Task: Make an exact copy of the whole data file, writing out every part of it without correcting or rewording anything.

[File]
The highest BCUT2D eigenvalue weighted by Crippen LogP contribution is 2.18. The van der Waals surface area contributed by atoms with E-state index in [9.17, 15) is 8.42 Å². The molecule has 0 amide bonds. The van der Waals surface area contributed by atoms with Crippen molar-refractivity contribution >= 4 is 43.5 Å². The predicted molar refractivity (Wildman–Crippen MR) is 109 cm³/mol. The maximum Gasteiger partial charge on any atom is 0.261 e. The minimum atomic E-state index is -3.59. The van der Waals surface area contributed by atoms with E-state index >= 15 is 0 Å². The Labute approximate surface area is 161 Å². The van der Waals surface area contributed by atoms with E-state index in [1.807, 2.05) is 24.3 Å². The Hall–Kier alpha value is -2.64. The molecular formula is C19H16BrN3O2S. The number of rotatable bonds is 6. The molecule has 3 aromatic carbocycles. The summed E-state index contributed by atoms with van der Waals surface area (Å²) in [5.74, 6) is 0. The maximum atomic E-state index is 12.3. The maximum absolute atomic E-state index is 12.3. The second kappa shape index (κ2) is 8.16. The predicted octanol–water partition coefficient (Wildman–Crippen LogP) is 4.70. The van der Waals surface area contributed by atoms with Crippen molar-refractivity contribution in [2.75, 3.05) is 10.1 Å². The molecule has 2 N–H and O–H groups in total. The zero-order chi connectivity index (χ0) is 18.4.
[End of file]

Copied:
The highest BCUT2D eigenvalue weighted by Crippen LogP contribution is 2.18. The van der Waals surface area contributed by atoms with E-state index in [9.17, 15) is 8.42 Å². The molecule has 0 amide bonds. The van der Waals surface area contributed by atoms with Crippen molar-refractivity contribution >= 4 is 43.5 Å². The predicted molar refractivity (Wildman–Crippen MR) is 109 cm³/mol. The maximum Gasteiger partial charge on any atom is 0.261 e. The minimum atomic E-state index is -3.59. The van der Waals surface area contributed by atoms with E-state index >= 15 is 0 Å². The Labute approximate surface area is 161 Å². The van der Waals surface area contributed by atoms with E-state index in [1.807, 2.05) is 24.3 Å². The Hall–Kier alpha value is -2.64. The molecular formula is C19H16BrN3O2S. The number of rotatable bonds is 6. The molecule has 3 aromatic carbocycles. The summed E-state index contributed by atoms with van der Waals surface area (Å²) in [5.74, 6) is 0. The maximum atomic E-state index is 12.3. The maximum absolute atomic E-state index is 12.3. The second kappa shape index (κ2) is 8.16. The predicted octanol–water partition coefficient (Wildman–Crippen LogP) is 4.70. The van der Waals surface area contributed by atoms with Crippen molar-refractivity contribution in [2.75, 3.05) is 10.1 Å². The molecule has 2 N–H and O–H groups in total. The zero-order chi connectivity index (χ0) is 18.4.